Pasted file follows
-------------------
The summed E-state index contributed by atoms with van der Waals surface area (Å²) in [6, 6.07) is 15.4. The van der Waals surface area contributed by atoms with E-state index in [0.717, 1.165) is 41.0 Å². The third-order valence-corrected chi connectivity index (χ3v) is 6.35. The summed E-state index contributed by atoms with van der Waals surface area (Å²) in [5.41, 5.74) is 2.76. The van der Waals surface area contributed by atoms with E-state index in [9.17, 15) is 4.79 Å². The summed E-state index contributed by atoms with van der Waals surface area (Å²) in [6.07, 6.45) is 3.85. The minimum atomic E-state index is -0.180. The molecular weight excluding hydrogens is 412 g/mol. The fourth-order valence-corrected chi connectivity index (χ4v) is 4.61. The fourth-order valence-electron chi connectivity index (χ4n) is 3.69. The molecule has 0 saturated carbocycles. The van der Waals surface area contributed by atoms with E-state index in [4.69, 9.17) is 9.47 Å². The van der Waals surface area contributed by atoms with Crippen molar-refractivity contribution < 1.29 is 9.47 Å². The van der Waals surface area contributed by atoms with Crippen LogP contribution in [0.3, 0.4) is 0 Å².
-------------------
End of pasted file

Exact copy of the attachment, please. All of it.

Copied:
The summed E-state index contributed by atoms with van der Waals surface area (Å²) in [6, 6.07) is 15.4. The van der Waals surface area contributed by atoms with E-state index in [0.717, 1.165) is 41.0 Å². The third-order valence-corrected chi connectivity index (χ3v) is 6.35. The summed E-state index contributed by atoms with van der Waals surface area (Å²) in [5.41, 5.74) is 2.76. The van der Waals surface area contributed by atoms with E-state index in [9.17, 15) is 4.79 Å². The summed E-state index contributed by atoms with van der Waals surface area (Å²) in [6.07, 6.45) is 3.85. The minimum atomic E-state index is -0.180. The molecular weight excluding hydrogens is 412 g/mol. The fourth-order valence-corrected chi connectivity index (χ4v) is 4.61. The fourth-order valence-electron chi connectivity index (χ4n) is 3.69. The molecule has 0 saturated carbocycles. The van der Waals surface area contributed by atoms with E-state index in [4.69, 9.17) is 9.47 Å². The van der Waals surface area contributed by atoms with Crippen molar-refractivity contribution < 1.29 is 9.47 Å². The van der Waals surface area contributed by atoms with Crippen LogP contribution in [0.3, 0.4) is 0 Å².